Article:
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Tintoretto's Pictures : Their Condition And Preservation. Earlier Work.

( Originally Published 1912 )

"While, blackening in the daily candle smoke,
They moulder on the damp wall's travertine,
'Mid echoes the light footstep never woke.
So, die my pictures ! "

ROBERT BROWNING, Pictor Ignotus.

ANYONE studying Tintoretto's work must have been struck by the deplorable condition in which it is found. Although Tintoretto is one of the last of the great Italians, and the hand of time should there-fore have been laid less heavily on his work, nevertheless his pictures are among those that have suffered most.

The preservation of a picture may seem a fairly simple matter, but it has proved far too great a task for the dwellers in Venice, and before assessing the value of Tintoretto's achievement due allowance must be made for this fact. Perhaps, as a class, the pictures in the churches have suffered most. In every case they are covered by thick layers of incense smoke which has accumulated undisturbed for ages. Further, a large proportion are sadly disfigured by the droppings of candle grease, or are blistered by their nearness to the flames. Is it any wonder then that the pictures have lost their brilliancy ? Indeed, the picture by any master that survives this treatment, must have been of dangerously garish colour at the outset. But once the dirt is there, it is difficult to decide what should be done. Anything of the nature of cleaning, as ordinarily understood, is fatal. However carefully varnish is removed there is certain to be a minute amount of paint taken off also, whatever process we employ. But it is just the surface glazing or scumbling that often gives the subtle value to the colour of a picture, and no matter how small the damage, it is irrevocable. To clean down to the varnish is another thing, if one can only find a man who will stop there.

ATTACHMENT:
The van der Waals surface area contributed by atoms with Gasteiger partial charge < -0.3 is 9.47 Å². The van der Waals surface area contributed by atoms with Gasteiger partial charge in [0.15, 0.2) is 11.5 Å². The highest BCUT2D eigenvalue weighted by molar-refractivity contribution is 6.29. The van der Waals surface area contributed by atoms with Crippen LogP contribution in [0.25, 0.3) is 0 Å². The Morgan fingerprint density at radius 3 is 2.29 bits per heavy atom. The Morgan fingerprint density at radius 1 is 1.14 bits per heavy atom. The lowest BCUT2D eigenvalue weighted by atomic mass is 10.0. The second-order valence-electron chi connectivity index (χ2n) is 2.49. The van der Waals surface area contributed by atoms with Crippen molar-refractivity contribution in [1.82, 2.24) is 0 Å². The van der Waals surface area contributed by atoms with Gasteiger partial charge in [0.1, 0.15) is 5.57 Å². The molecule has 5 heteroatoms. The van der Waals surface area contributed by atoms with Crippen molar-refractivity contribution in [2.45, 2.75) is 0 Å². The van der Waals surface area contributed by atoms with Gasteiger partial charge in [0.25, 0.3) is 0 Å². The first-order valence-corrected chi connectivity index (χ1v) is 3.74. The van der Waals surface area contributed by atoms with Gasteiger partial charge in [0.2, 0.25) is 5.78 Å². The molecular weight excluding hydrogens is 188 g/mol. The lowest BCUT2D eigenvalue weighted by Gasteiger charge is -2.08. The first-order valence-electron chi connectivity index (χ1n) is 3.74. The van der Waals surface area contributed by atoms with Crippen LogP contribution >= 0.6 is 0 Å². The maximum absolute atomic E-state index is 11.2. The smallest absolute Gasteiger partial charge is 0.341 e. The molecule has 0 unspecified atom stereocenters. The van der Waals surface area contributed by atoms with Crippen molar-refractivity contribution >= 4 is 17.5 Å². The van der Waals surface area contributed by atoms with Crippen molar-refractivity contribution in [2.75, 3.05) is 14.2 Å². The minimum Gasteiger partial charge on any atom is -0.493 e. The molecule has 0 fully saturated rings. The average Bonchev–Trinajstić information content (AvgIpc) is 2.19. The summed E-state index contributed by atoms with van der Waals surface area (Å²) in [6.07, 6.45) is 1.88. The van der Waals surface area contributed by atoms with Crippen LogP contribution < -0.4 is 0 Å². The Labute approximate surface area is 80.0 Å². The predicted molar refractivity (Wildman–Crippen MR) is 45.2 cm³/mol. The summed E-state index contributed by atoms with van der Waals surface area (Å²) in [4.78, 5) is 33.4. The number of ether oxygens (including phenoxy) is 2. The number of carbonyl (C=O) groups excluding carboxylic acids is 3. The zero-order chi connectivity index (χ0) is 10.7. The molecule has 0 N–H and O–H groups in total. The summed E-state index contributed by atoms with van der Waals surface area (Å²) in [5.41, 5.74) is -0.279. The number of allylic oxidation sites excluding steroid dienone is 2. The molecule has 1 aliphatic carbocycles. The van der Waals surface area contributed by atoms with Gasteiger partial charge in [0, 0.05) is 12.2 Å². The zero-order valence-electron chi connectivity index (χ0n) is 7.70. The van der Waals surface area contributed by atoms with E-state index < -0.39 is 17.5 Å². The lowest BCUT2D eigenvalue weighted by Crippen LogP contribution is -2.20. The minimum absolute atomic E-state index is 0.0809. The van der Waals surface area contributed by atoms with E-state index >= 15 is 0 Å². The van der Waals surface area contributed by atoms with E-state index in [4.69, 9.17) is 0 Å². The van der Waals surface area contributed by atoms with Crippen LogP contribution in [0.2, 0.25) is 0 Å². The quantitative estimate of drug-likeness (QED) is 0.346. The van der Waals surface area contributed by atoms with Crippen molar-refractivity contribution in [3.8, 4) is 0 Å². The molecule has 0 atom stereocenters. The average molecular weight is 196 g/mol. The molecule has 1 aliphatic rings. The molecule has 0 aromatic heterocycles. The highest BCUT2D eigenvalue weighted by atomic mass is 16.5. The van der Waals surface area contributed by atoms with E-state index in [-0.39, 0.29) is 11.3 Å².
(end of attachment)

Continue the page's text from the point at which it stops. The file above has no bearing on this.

Not only, however, has dirt disfigured the pictures, but in many cases the colour has actually perished. Tintoretto used to employ in his shadows a pigment or method which, when properly preserved, gives an exquisite slightly-green quality to the grays. Whatever this pigment or method was, it seems to have been particularly liable to injury from the salt atmosphere of Venice, and those pictures that have remained longest in Venice have suffered most ; whereas the red pigment in Titian's grays seems unaffected by this cause. There can be no question about the right course to pursue : under absolutely no conceivable circumstances of any possible kind whatsoever should the minutest touch of restoration be permitted. This brings us to the consideration of Robusti's worst enemy, the " restorer," and we find that this blackening of the shadows is worst in those pictures that have been " restored " ; take for example The Last Supper in the church of S. Trovaso in Venice. It would be impossible to mention all the pictures upon which the restorer has been at work. The evil is all the greater because no artist of any reputation would demean him-self to do such an act of vandalism, and thus it is done by the worst and most ignorant of their craft. The brotherhood of S. Rocco are amongst the worst offenders, and the Academy goes so far as to keep such a destroyer permanently employed to ruin their pictures.